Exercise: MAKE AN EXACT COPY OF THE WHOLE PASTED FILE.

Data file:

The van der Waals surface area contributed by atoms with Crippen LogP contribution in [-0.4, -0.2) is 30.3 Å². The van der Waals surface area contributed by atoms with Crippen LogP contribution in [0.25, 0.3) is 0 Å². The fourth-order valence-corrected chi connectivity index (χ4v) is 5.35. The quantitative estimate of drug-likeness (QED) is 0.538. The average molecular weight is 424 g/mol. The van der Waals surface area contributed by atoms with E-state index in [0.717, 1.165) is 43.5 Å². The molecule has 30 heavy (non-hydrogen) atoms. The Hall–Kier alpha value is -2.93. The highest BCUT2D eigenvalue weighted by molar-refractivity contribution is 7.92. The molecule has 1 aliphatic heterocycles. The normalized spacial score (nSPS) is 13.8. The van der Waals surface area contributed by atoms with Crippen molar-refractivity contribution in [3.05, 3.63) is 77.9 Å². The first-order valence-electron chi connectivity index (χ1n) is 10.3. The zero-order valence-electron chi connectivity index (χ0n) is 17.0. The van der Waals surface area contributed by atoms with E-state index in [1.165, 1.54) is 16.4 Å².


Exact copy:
The van der Waals surface area contributed by atoms with Crippen LogP contribution in [-0.4, -0.2) is 30.3 Å². The van der Waals surface area contributed by atoms with Crippen LogP contribution in [0.25, 0.3) is 0 Å². The fourth-order valence-corrected chi connectivity index (χ4v) is 5.35. The quantitative estimate of drug-likeness (QED) is 0.538. The average molecular weight is 424 g/mol. The van der Waals surface area contributed by atoms with E-state index in [0.717, 1.165) is 43.5 Å². The molecule has 30 heavy (non-hydrogen) atoms. The Hall–Kier alpha value is -2.93. The highest BCUT2D eigenvalue weighted by molar-refractivity contribution is 7.92. The molecule has 1 aliphatic heterocycles. The normalized spacial score (nSPS) is 13.8. The van der Waals surface area contributed by atoms with Crippen molar-refractivity contribution in [3.05, 3.63) is 77.9 Å². The first-order valence-electron chi connectivity index (χ1n) is 10.3. The zero-order valence-electron chi connectivity index (χ0n) is 17.0. The van der Waals surface area contributed by atoms with E-state index in [1.165, 1.54) is 16.4 Å².